It was a great run. Just getting to the hallowed grounds of Williamsport, Pennsylvania is a major accomplishment. The boys of the Cumberland American All-Stars put a little town in the tiny state of Rhode Island on the map. They reminded us why we loved baseball in the first place-- the camaraderie, the exhilaration, the simplicity.
Baseball is a simple game. You need a bat, ball, and glove. You throw the ball. You hit the ball. You run. Anyone can do it. It's an all-inclusive sport. Just look how great a story Mo'ne Davis has been. She -- yes, she -- has been lights out on the mound in Williamsport.
One loses sight of how simple and beautiful a game baseball is by watching Major Leaguers play. All the pomp and circumstance has gotten ridiculous. You have David Ortiz spitting in his gloves and clapping his hands before every pitch. You have Clay Buchholz taking a minute before every pitch. Games take forever to play. You have bean ball incidents over "unwritten rules." You have players feeling "disrepected" despite making millions and millions of dollars to play a child's game.
Watching the Little League World Series strips baseball down to its glorious roots. Baseball is a team sport. In the long run, no one player can be a dominant factor. The team is only as strong as its weakest link. An individual hitter only gets three or four at-bats a game to make a difference.
I thank the Cumberland team for reminding me how great a sport baseball is. They played with unity. They played with passion. They fought tooth and nail until the final out (and even beyond). Most importantly, they had fun. Friendships and memories were forged that will last a lifetime. They learned life lessons during their week in Pennsylvania.
A lot of the credit has to go to their coach, David Belisle. Throughout the week of games, Belisle enforced to various players at various opportune times that the team would not be where they were without their individual contributions. He reminded them to have fun. This was a once in a lifetime opportunity. He reminded them that they had a community, a town, an entire state proud of them. He told them that no matter what the scoreboard might read at the end, they were all already winners.
Cumberland's Friday victory over Nashville, Tennessee may have been the best baseball game I've seen all season. Cumberland coughed up a 5-2 lead in the final inning only to come back in their last at-bat (down to their final strike) to score a walk-off 8-7 victory. The victory embodied their never-say-die approach.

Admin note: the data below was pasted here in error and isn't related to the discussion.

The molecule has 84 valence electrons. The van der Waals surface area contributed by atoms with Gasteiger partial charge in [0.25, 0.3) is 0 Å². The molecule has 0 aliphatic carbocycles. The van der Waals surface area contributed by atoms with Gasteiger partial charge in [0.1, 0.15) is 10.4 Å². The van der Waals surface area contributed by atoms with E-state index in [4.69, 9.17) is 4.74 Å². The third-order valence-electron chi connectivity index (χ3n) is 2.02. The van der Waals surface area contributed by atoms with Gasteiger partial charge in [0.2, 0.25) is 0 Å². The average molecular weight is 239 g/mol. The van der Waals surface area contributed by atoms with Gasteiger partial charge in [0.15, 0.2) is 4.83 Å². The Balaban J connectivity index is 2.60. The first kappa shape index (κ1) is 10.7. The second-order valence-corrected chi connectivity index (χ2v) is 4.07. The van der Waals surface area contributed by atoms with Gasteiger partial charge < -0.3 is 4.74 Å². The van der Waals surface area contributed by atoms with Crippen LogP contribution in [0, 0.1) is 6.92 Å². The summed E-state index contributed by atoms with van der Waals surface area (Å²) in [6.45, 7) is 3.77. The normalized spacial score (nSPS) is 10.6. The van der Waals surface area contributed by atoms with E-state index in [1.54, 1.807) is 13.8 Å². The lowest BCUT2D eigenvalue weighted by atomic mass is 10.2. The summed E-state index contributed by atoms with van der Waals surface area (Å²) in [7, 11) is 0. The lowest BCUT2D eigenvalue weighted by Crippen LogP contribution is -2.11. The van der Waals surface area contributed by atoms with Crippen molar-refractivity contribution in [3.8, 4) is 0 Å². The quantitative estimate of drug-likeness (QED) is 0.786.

Monday night, the Cumberland kids were physically no match for their opponents from Chicago. It was obvious the Chicago kids were far superior, talent-wise, to the Cumberland kids. What the Cumberland kids lacked physically they more than made up with mental toughness. For a time it looked as if Cumberland was going to pull off the David versus Goliath upset. They had a 7-6 lead after four innings, but they couldn't hold on against the murderer's row offense of Chicago.
Even still, they put up a valiant effort in their last at-bats against a pitcher who was throwing the equivalent of 100 mph major league fastballs. They strung together solid at-bats against a pitcher who had struck out virtually every hitter he's faced in Williamsport. Even the final strike was symbolic of the Cumberland team. Friday night's hero, CJ Davock, swung and missed at a pitch down in the dirt for strike three and while the Chicago kids stormed the field and celebrated, Davock raced down to first and then slid into second. There was a chance the ball may have hit the dirt requiring a force play at first base and Davock knew it. Alas, the replay showed the catcher caught the ball cleanly, but it was a great example of how this team never quits.
Coach David Belisle then delivered a postgame speech to his players which will not be soon forgotten. Think Herb Brooks and Lake Placid. The video of Belisle's video has gone viral and has made him a star, nationally. But it's the kids that are the stars. For one shining moment, those kids put Cumberland, Rhode Island on the map.